Forgotten children - Education Committee Report
Erin Smart | 25.07.2018
04.12.2017 Erin Smart
The All Party Parliamentary Group on Autism (APPGA) has published a report on Autism in England.
Some of the key findings were as follows:
70% of parents say support was not put in quickly enough for their child;
42% of parents say their child was refused an assessment of their SEN the 1st time it was requested; and
40 % of parents say that their child’s school place does not fully meet their needs.
These findings are of real concern, although, unfortunately, for those working in this area of law, not surprising. A number of parents face delays in getting the right support for their child, not only due to refusal of assessments under the Children and Families Act 2014, but also due to a lack of understanding in respect of the support needed for these pupils.
As autism is a spectrum, some pupils do not display obvious difficulties, masking these in the educational setting or acting out due to frustration and lack of understanding. As in previous articles, pupils who are not obviously struggling often miss out on support as they are not identified and parents then often have to fight to get the appropriate support. This can include, for example appealing to the SEN Tribunal. Those parents that are unaware of their legal and appeal rights are often left with no support for their child and this can lead to a “pathway of failure” as identified by the report.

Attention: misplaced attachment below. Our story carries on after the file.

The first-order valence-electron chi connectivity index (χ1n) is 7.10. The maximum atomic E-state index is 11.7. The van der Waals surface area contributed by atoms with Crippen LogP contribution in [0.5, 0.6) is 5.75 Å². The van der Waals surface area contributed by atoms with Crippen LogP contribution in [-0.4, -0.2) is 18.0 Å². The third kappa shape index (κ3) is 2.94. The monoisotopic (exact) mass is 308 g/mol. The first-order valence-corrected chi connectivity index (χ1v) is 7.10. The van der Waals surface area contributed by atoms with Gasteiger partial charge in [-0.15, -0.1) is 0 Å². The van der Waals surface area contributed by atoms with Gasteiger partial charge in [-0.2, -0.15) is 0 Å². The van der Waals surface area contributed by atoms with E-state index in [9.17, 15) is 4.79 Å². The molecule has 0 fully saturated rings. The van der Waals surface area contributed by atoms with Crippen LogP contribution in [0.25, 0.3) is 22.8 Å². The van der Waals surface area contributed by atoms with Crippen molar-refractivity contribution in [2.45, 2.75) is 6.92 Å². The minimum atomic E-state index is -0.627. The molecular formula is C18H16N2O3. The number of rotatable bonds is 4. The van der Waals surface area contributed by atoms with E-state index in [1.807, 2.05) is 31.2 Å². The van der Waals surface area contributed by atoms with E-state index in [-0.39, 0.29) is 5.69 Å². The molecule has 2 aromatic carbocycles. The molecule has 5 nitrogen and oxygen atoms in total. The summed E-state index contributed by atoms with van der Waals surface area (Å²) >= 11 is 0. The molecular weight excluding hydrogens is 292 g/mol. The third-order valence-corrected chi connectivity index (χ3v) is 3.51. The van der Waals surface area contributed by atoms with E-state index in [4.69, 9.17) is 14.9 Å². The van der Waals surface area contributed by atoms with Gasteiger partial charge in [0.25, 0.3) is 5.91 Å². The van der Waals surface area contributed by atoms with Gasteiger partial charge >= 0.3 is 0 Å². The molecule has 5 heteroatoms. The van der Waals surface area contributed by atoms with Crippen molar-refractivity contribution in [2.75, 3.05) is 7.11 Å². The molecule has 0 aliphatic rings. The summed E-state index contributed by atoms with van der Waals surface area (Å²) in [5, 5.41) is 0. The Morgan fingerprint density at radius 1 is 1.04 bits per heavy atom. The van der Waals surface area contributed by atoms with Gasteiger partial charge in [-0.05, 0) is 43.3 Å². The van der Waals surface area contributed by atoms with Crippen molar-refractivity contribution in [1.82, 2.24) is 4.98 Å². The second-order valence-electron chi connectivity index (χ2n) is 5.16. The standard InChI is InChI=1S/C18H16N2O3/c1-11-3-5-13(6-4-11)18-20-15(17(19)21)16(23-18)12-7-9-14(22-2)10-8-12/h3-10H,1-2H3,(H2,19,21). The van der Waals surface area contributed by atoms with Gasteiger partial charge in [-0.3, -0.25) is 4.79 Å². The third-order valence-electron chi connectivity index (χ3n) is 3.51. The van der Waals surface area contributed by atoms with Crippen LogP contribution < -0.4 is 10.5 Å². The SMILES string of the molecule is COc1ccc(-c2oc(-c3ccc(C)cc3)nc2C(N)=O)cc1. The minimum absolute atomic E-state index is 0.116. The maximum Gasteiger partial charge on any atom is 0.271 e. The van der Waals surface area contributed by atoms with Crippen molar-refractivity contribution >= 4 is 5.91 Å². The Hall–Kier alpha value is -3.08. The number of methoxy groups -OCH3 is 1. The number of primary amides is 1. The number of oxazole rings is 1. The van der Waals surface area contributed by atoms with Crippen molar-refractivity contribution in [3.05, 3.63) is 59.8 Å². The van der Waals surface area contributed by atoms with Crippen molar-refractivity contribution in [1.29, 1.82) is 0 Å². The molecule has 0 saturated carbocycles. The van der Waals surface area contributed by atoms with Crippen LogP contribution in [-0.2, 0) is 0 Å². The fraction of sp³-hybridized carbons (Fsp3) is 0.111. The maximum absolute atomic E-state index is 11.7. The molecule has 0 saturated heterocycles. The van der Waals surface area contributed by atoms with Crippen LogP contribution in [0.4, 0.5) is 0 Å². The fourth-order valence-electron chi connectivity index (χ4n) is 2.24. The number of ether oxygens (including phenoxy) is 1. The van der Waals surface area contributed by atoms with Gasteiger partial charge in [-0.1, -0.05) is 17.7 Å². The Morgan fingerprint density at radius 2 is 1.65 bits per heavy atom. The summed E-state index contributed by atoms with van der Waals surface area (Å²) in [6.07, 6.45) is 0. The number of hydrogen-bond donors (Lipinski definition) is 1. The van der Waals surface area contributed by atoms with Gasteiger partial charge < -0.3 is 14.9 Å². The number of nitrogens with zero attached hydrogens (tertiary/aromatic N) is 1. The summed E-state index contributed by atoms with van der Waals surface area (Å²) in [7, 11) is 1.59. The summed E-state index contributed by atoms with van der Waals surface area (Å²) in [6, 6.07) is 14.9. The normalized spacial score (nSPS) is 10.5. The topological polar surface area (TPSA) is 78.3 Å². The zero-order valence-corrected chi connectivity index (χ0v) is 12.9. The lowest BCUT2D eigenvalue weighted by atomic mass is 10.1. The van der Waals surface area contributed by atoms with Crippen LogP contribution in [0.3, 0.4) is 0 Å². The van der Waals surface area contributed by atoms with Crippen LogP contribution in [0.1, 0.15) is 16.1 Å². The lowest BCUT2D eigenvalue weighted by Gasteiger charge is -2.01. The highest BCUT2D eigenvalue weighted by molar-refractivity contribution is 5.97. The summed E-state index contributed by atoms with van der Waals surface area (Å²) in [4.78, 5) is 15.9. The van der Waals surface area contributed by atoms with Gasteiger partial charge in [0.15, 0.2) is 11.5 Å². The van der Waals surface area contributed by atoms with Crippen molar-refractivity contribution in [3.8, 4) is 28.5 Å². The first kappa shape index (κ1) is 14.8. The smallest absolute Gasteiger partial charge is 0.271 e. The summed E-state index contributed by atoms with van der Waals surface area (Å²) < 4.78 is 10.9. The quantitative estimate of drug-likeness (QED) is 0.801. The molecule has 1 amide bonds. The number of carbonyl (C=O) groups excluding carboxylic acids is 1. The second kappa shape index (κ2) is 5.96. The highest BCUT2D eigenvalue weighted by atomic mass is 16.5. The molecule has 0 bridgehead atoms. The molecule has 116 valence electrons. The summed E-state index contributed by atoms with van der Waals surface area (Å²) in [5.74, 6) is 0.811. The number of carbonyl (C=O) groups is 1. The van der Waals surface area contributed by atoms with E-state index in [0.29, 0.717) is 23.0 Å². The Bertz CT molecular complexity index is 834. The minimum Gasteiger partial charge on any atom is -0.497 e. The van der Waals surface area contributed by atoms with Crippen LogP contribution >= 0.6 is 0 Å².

The threshold to determine whether a child requires an assessment under the Children and Families Act 2014 is if the child has or may have special educational needs and may require special educational provision (i.e. support that is above the level provided generally in mainstream schools).
The recommendations, if adopted, should offer some real change and support for parents who often battle their Local Authority to even begin the process by which to support their child, namely the Education Health and Care Assessment process. Importantly, the report suggest that there should be a presumption that a child with an autism diagnosis may need an assessment and this should be carried out when it is requested. This would mean that parents should be able to receive the support of their Local Authority at the point of requesting an assessment under the Children and Families Act 2014. Further, schools should be empowered in the knowledge that their requests, which often take time and resources to compile, will be actioned.
Other recommendations include transparency in how Local Authorities and schools are adhering to the Children and Families Act 2014; a review of funding to available to implement the Children and Families Act; Ofsted monitoring of the implementation; permanent SEND inspection programmes; and training for Local Authority staff and school staff on the act.
The report deals with a lot of issues faced by many families and concludes that by ensuring full implementation of the Children and Families Act 2014, many of these could be addressed. You can view the complete report here.